For brands, Internet offers power, pitfalls
EmptyAnheuser-Busch's recent flip-flop on the future of its flailing Internet network Bud.TV underscores the challenges advertisers are facing as an increasing number flock to the Internet to create original entertainment content but struggle to find an audience.
Like Bud.TV, more brands are realizing the power of the Internet to reach their target demographics and the many advantages it can hold over branded entertainment projects in film and television.
"As far as creating content for the Web, the Internet has allowed brands to have access to distribution like no other time in history," said Babs Rangaiah, director of media and entertainment at Unilever USA, probably the most aggressive advertiser other than A-B in creating original Web content. "The Internet has leveled both the creating content and the distribution playing field."
Despite traffic on Bud.TV falling from 250,000 visitors in February to 150,000 in March and slipping even further in April and May — not to mention that it has an estimated $20 million investment at stake — A-B apparently realizes that the Internet is too important a marketing tool to ditch Bud.TV.
A-B CEO August Busch told investors last month that Bud.TV would "fade" during the second half of the year, but the executive in charge of the fledgling network quickly countered that, saying Bud.TV is here to stay, though there will be modifications.
"Anheuser-Busch needs to be in the digital space," said Tony Ponturo, vp global media and sports marketing at the company. "We think it's important to be a part of the media that's being developed on the Internet, not just to buy the media. We need to understand the digital space, and we think we're learning it at warped speed."
Numerous other advertisers have come to the same realization as A-B, albeit at a much lower cost and often with more impressive results, especially when taking their Web expenditures into account.
Just this year, Sprint and Unilever's Suave partnered with MindShare Entertainment to create the Web series "In the Motherhood" starring Leah Remini; American Eagle teamed with Milo Ventimiglia ("Heroes") to direct "It's a Mall World," a Web series set to air this summer; Mini Cooper created a series at HammerandCoop.com that was produced by Moxy Films and helmed by Todd Phillips ("Old School"); Unilever's Caress Body Wash created two fairy tale-like webisodes starring "Grey's Anatomy's" Kate Walsh; and Stouffer's cooked up content at DuringDinner.com.
Last week, Unilever launched an animated Web series for its I Can't Believe It's Not Butter! and Wish-Bone spray brands called "Sprays in the City." The series, starring "Extra's" Mark McGrath, "Project Runway's" Tim Gunn and Fabio, builds upon two "Spraychel" animated Web series for I Can't Believe It's Not Butter! that Unilever ran in the past two summers.
Earlier brand initiatives on the Web include Georgia-Pacific's 2006 series Brawny Academy in which husbands were sent to training camp with the Brawny Man to learn how to be better husbands. Unilever's Dove Calming Night body wash, in collaboration with MindShare, produced webisodes last year directed by Penny Marshall that transported actress Felicity Huffman into the homes of classic TV moms Carol Brady, Lily Munster and June Cleaver. In 2005, Unilever's Axe deodorant teamed with branded entertainment firm Conductor to create a video blog of comedians Evan Mann and Gareth Reynolds as they tried out seduction moves on women.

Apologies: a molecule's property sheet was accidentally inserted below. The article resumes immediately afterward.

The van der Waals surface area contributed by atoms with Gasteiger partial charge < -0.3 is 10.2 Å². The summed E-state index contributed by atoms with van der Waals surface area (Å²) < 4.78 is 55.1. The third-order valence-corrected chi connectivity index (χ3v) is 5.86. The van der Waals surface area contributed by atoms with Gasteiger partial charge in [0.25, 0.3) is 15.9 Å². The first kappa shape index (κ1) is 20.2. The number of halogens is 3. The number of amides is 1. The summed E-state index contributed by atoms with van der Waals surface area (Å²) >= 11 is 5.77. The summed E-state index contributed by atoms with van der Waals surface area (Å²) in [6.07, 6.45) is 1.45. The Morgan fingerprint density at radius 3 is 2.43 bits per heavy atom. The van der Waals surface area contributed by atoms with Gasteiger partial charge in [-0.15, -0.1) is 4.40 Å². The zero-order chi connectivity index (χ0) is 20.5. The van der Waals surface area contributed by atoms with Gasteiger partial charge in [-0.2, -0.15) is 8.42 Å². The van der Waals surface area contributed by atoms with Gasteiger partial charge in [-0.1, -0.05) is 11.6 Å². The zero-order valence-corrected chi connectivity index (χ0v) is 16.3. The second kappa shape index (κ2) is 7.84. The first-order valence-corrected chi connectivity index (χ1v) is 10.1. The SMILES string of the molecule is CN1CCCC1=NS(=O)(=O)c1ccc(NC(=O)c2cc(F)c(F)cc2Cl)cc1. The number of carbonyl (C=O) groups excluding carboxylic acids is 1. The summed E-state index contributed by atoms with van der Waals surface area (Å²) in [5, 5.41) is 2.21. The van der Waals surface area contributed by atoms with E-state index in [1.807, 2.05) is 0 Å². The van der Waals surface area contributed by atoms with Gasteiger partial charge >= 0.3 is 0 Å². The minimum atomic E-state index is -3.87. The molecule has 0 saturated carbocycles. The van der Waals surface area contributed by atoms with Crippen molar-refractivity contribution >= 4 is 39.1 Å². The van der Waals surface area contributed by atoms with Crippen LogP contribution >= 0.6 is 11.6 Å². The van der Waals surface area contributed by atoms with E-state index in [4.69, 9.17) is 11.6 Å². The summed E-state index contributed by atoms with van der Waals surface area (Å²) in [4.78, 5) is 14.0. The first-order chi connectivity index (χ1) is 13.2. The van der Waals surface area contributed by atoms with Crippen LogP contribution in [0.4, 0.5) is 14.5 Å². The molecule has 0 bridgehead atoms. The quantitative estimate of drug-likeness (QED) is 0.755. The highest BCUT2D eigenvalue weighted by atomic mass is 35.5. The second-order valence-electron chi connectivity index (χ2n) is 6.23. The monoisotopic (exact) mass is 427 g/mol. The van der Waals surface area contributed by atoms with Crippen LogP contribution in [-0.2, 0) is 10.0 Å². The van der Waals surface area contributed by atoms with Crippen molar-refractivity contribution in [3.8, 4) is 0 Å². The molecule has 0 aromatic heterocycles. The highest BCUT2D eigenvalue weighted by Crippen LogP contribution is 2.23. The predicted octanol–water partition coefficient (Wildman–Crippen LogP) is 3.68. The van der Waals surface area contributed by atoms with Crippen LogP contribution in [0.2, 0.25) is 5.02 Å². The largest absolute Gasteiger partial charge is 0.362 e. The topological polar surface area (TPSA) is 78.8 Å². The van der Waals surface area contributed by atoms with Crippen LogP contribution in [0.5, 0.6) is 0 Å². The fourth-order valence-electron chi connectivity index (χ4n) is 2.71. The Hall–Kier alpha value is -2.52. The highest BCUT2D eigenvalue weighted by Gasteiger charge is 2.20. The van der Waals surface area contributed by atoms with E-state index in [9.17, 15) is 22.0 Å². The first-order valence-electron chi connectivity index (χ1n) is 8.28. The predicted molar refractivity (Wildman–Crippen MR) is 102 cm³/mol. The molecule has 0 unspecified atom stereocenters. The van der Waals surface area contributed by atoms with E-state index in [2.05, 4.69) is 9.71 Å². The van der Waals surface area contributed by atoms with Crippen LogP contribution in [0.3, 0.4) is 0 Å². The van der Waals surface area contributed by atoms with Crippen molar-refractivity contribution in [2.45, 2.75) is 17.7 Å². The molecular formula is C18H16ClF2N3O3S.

In partnership with production partner Yahoo Music, Pepsi has been airing its Pepsi Smash series of original music videos, which first aired as a TV show on the WB Network, since June 2005. Pepsi Smash has aired nearly 150 webisodes of original music video content a year on Yahoo Music including exclusive performances by Gwen Stefani and Mariah Carey.
Two of the most successful brand content initiatives on the Web to date were among the first, leading the way for advertisers by demonstrating what a powerful marketing vehicle the Internet could be. In 2001, BMW hired David Fincher, Ridley and Tony Scott, John Frankenheimer, Ang Lee, Guy Ritchie, Wong Kar Wai and John Woo to produce an Internet series of eight films that received more than 100 million views in its 4 1/2 years online. In 2004, American Express had enormous success with webisodes starring Jerry Seinfeld and an animated Superman that had millions of views.
While advertisers say that branded entertainment projects in film and TV still are more effective as a marketing tool, creating original content on the Web does have its advantages: full control over the creative content and no longer depending on Hollywood talent to integrate their brands or portray them in a positive light; no high-priced media buys and integration fees; the ability to track what consumers are watching and adjust programming based on viewer feedback; interaction with consumers and the ability to collect data on audience demos; and the distribution of content on-demand.
"It's getting harder and harder for brands to integrate into established TV shows and movies," said Laura Caraccioli-Davis, executive vp entertainment for Publicis Groupe's Starcom Entertainment. "Most people don't want brands in their shows. Unless you're a car, a cell phone or some type of technology, you're not welcome."
Added Robert Riesenberg, CEO of Omnicom's Full Circle Entertainment: "Advertisers are very much interested in the digital space because it's interactive and it gives them a one-to-one relationship with their consumers. You can tell almost instantaneously whether people are paying attention to your message so you know what works or what doesn't work."